Another example, the 16mm f2.8 lens that is finding its way into the bags of virtually every R system owner.

As long as Canon is willing to come out of left field with incredibly popular and unexpected lenses, the risks to Tamron, Sigma and Tokina are huge. Makes perfect sense for them to proceed with caution.
Here in the UK

Sigma 150-600 DG DN Sport = £1199
Tamron 150-500 = £1379
Canon 100-500 RF = £2979

What risk is there to the 3rd parties when their options are less than half the price of Canon’s equivalent? I’d say it was the other way around. Not everyone can or is prepared to pay nearly £3K for a telephoto superzoom.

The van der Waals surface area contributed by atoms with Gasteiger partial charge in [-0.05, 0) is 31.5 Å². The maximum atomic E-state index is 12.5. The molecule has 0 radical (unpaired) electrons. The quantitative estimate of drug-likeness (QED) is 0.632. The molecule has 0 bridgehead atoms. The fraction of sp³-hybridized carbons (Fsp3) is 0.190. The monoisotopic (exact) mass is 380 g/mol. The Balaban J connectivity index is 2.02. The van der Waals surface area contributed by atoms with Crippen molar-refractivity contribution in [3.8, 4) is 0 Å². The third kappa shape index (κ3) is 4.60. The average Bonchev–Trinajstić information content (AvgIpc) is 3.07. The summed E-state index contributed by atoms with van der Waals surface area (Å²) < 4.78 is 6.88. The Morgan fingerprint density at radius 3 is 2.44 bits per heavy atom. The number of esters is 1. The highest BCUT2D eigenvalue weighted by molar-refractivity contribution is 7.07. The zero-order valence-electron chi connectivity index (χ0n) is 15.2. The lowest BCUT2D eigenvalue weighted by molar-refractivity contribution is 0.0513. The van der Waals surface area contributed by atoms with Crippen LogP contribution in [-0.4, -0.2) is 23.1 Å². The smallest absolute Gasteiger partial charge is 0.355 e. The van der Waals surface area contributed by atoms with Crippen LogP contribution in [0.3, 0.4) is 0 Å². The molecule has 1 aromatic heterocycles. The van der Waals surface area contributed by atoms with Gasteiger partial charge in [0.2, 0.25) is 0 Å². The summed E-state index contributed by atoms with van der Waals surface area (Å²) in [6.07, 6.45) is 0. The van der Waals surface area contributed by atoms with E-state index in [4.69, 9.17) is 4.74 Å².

AlanF

Stay at home
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Aug 16, 2012
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Here in the UK

Sigma 150-600 DG DN Sport = £1199
Tamron 150-500 = £1379
Canon 100-500 RF = £2979

What risk is there to the 3rd parties when their options are less than half the price of Canon’s equivalent? I’d say it was the other way around. Not everyone can or is prepared to pay nearly £3K for a telephoto superzoom.
You missed the £699 pricing of the RF 100-400mm. It’s a tremendous little featherweight lens that I think is likely to be a major seller. Canon could well capture both the top end and the bottom end of the zoom market. (I have both of them.)
 

SNJ Ops

EOS M6 Mark II
Jul 27, 2021
52
37